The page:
“In Estate of Allensworth v. Commissioner, 66 T.C. at 39, the Court required the Commissioner to advise the taxpayer of the contentions maintained by him, including his construction of State law, noting that the Commissioner’s responses to the taxpayer’s requested admissions ‘should serve the purposes of Rule 90 by narrowing the issues to be litigated.’ See also Zaentz v. Commissioner, 73 T.C. 469, 478 (1979) (“The notice of deficiency serves to establish the issues which the petitioner must face in the case, and Allensworth makes clear that admissions and requests for discovery may be used by a petitioner to seek clarification of the Commissioner’s position or contentions.”). In Owens-Illinois, Inc. v. Commissioner, 76 T.C. at 499, the Court required the taxpayer to advise the Commissioner of the contentions maintained by it, including its construction of foreign law, in order ‘to proceed with the stipulation process and to get to the merits of the case.’ In doing so, the Court stated that while a party ‘should not have to fully disclose its litigating position before trial’, ‘a party cannot play games with the other party and refuse to disclose the contentions which he, at the time of the request, plans to present in the case. Id. at 498. See also Rule 70(b) (‘If the information or response sought [in a discovery request] is otherwise proper, it is not objectionable merely because the information or response involves an opinion or contention that relates to fact or to the application of law to fact.’). In sum, the Court has been clear that ‘to prepare properly for a trial, it is necessary for each party to know the position of the other party, and discovery may be used to clarify that position.’ Zaentz v. Commissioner, 73 T.C. at 478.” Order, at pp. 3-4 (Footnote omitted, but it says there’s no difference in this case between a Rule 71 interrog and a Rule 90 admission).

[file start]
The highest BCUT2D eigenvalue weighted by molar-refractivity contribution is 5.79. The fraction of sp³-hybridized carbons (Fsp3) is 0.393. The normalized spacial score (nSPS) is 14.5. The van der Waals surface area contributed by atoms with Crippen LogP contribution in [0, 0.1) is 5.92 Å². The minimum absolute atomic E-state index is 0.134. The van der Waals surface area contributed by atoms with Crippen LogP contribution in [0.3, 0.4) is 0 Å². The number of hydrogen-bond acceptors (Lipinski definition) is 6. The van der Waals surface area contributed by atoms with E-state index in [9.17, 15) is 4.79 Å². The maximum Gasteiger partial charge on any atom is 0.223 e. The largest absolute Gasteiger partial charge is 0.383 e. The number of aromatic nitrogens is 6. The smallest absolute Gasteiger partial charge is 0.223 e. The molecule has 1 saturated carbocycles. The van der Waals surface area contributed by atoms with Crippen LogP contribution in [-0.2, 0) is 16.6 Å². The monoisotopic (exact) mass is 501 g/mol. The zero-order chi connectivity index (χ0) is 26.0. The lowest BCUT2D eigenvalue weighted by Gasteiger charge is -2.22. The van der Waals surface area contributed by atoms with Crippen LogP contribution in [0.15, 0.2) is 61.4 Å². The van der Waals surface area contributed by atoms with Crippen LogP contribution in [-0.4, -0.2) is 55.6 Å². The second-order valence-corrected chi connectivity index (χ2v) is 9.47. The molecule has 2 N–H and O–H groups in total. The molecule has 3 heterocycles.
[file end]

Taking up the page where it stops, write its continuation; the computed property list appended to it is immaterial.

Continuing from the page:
And if IRS is objecting that AD & Nancy are trying to shift the BoP or trying to derail Greenberg’s Express by going behind the SNOD, those objections are overruled.

Takeaway- I quoted Judge Gale’s order in extenso so you can crib the whole thing and cut-and-paste it in your declaration in support of your motion to get IRS to pony up and come clean when they try to dodge your well-crafted interrogs or requests for admission.


In Uncategorized on 03/12/2020 at 16:14

Those magic words either open or close the door to a fight over liability for a tax, addition, or chop, or all of the above. Thus, when Joseph Thomas Lander and Kimberly W. Lander, 154 T. C. 7, filed 3/12/20, who admittedly did not receive the SNOD that the IRS mailed both to their last known residence and JT’s temporary abode in a Federal slammer, the question arises.

Was a meeting with Appeals, whereat JT & Kim disputed their liability to the extent that Appeals abated some of it, such an opportunity? Prior caselaw says that in an assessable, where no SNOD required, a trip to Appeals where the party assessed gets a chance to bukh about how IRS did them wrong, is sufficient. But what about where an unreceived SNOD is involved?

STJ Daniel A. (“Yuda”) Guy had this one, but since it’s a first-impression job, the generalities get a whack at it, and Judge Goeke, writing for a unanimous bench, hands down the full-dress T. C., saying, yes the trip to Appeals was a chance to contest.

“The record shows that petitioners were afforded a postassessment conference with the Appeals Office.  After the IRS sent petitioners a notice and demand for payment of the tax due…, they requested a reexamination of their tax liability.  The audit reconsideration process that followed began with a review of the matter by the Examination Division.  When the Examination Division reaffirmed the adjustments to petitioners’ tax liability as determined in the notice of deficiency, they requested and were granted an independent review in the Appeals Office.  AO B engaged with petitioners, took a fresh look at the record, conceded certain issues, and abated a significant portion of the tax previously assessed against them.  Only then did the IRS file the tax lien that led to the additional collection review proceedings in the Appeals Office and this action.” 154 T. C. 7, at pp. 31-32. (Name omitted).